Choose your own adventure post cards

I really love getting mail. The mystery factor of finding out you have mail (and then getting to open it) is probably the highlight of some days for me - so when someone sent me a huge bundle of postcards that they had collected over the years, I got to thinking about different projects I could do with them that would try to capture some of that mystery.

I'm not an artist, so doing something like Hate Mail was out (at least, for now - I also don't know if I can or want to be that hateful).

The first project I came up with was a choose your own adventure game, that you play entirely by mailing post cards around. The way it works is:

1) I send you the first postcard, which is addressed back to me and has the beginnings of the story on it, along with checkboxes to decide what move you'd like to make.

2) You select a decision and then mail the postcard to me.

3) I receive the postcard, and send it back to you along with the next postcard in the series for the decision that you chose.

This process repeats until you get to an ending.

When I had the idea, I was really excited about it - but I didn't have a story to tell, and I didn't have the addresses of anyone who would give me useful feedback. So I popped into Twine and cranked out a very simple story that would help me test the concept: 

I'd been looking for an excuse to try out Twine, so this worked out perfectly.

After that I spent a night finding creative commons photos on Flickr that I could use for the fronts of my postcards, and then I was in business. In order to get addresses for people to try it out, I posted a Wufoo form on Twitter and in the internal classifieds system at work. It worked! A bunch of people I sort of know gave me their addresses, with no idea what I was about to send them.

Then I did nothing for a month and a half.

I had decided to use Moo (click here for 10% off a first order) to print my post cards, because they were who I knew best for on-demand printing (and their print quality is great). However, because what I needed to print wasn't your typical post card (I needed to hard-code the front and back), I needed to design the fronts and backs of the postcards myself. They have handy templates for this, but I'm not really a great designer or super comfortable in design software yet, so I got nervous and procrastinated on this for a while until finally just hiring my friend Shelley to do it for me. I think the process I had put off for three weeks took her an hour or something.

After that I had some fully designed postcards all ready to go, and I was able to place my Moo order. Because this was an experimental project I went with Moo's cheapest printing option, which mostly just means that they ship them to you slowly (they're still high quality). But after a couple of weeks, I had all of my postcards ready to go:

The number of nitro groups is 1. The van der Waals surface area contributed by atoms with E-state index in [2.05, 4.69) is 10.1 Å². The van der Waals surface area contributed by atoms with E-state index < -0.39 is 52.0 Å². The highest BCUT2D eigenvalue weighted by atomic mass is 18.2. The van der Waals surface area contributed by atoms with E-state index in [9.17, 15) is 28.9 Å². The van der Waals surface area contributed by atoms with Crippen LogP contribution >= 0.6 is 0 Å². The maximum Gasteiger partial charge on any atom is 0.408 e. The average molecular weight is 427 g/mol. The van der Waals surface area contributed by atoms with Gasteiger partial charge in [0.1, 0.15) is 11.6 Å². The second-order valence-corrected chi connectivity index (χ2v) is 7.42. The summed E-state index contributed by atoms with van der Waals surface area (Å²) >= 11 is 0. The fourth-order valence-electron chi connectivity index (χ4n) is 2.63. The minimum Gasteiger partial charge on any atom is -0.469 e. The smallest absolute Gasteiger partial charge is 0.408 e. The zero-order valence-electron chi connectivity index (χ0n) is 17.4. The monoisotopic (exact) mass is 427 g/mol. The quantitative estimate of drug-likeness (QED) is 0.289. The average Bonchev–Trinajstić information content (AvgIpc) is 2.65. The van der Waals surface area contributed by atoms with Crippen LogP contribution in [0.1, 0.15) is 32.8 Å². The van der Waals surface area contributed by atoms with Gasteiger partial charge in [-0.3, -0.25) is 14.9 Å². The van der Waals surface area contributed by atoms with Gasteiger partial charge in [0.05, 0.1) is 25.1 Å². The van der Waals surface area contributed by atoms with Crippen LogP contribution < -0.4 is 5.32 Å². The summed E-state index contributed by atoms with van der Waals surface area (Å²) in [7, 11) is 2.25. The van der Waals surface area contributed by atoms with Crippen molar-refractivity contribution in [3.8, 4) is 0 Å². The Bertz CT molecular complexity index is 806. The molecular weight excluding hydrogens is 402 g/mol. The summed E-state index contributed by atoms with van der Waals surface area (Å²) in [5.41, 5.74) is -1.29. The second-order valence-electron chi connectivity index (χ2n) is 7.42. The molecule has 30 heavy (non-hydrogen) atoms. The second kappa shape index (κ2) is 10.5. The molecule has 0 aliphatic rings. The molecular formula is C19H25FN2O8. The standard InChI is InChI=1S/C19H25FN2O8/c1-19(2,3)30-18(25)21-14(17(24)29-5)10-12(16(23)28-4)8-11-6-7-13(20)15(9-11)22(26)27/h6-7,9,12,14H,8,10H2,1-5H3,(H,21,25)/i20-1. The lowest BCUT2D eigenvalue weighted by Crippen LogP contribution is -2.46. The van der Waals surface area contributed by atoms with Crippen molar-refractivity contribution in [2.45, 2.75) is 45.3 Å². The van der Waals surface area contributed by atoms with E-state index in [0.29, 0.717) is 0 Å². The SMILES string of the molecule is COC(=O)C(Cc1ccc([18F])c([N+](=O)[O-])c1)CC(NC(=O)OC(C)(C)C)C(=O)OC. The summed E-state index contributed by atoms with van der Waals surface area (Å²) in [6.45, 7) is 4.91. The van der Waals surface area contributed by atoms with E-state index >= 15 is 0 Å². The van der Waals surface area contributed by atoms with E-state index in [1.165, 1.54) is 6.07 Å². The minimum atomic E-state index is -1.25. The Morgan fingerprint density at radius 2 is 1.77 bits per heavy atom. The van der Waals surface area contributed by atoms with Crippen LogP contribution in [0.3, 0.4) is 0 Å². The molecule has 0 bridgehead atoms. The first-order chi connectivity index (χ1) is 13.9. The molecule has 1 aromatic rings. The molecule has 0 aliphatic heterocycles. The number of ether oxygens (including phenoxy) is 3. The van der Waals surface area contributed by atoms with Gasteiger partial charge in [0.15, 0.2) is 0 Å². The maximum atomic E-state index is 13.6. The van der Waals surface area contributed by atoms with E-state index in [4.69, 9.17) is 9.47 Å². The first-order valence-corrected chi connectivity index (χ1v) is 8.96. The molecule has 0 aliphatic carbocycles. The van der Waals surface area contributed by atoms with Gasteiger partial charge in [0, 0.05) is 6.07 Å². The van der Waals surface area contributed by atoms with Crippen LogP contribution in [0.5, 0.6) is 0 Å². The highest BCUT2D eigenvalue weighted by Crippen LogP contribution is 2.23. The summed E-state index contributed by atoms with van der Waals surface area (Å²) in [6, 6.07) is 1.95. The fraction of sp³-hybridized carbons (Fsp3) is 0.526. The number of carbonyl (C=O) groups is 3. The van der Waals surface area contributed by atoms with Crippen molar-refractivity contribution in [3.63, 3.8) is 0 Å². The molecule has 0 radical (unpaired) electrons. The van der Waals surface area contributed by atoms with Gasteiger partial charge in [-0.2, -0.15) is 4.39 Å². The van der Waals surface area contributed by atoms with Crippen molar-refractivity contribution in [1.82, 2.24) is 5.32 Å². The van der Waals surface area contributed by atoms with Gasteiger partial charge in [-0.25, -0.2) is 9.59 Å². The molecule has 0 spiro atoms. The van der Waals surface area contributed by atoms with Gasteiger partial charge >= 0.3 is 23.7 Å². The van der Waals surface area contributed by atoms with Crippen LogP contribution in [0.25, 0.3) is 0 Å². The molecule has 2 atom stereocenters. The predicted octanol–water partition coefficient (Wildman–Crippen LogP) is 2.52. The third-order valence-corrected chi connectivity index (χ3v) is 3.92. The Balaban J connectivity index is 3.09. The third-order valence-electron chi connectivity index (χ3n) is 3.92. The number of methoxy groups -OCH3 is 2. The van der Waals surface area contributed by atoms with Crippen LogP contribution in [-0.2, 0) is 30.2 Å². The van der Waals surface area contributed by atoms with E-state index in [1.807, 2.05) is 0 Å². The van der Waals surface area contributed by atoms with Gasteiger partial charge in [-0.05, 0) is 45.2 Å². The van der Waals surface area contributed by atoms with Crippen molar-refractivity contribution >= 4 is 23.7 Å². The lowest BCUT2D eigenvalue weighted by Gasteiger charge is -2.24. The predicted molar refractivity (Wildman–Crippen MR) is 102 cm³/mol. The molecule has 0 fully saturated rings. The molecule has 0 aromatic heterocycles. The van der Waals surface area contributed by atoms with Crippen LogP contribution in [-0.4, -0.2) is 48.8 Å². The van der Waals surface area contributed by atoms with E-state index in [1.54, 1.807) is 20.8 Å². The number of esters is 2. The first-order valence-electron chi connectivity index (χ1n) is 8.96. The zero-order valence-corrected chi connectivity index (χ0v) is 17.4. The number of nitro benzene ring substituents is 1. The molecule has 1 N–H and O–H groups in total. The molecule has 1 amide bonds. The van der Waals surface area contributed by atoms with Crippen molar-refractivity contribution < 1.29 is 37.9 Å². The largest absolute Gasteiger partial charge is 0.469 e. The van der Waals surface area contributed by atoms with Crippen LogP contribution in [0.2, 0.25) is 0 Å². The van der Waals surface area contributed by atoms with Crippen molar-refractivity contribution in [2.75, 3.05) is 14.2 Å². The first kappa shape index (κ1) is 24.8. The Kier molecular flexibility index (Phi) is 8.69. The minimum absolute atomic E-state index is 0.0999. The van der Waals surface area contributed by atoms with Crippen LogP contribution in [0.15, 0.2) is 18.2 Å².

Protip: if you're printing postcards that you want people to write on, don't go glossy finish. I experimented with that finish on one of the postcards (all the others are matte), and while the photo looks really good, filling out responses on it was a pain.

I spent an evening preparing my first batch, and then they were ready to go:

I sent them all out, and then waited to see if anyone would get them and participate. I didn't have to wait long - within a week, I started getting post cards back.

I included a link to a really basic feedback form on every postcard, with four questions on it ("thoughts/feelings/other", "Would you buy this?", "What story do you want told next?", and an email collection if they wanted a response), and was delighted to discover that because of the printing delay, some of the people who had signed up had forgotten they'd even signed up:

"This is amazing, I am intrigued. I don't know how I got involved in this.. if I signed up I forgot, if not then that's even cooler."

"I don't know what this is."

"What is this?!"

"I don't know what this is, but I am intrigued! You will receive a postcard back soon!"

I also discovered that almost no one would pay for this, which makes me glad that I ran a limited test batch instead of sinking a lot of resources into this. The "Would you buy this?" question got me what I think is my favorite piece of feedback so far:
"Why would I buy this? Is the implication that I'd be paying to play in addition to also paying for the card to return to you? To whom would this actually appeal?

To simulate the effect in real time you could buy a Choose Your Own Adventure book, throw a dollar out the window before making your turn, and then waiting a week or two to read the next page."
All in all, it turns out this was better as an art project than a business venture. But it was a fun project to work on for a little while.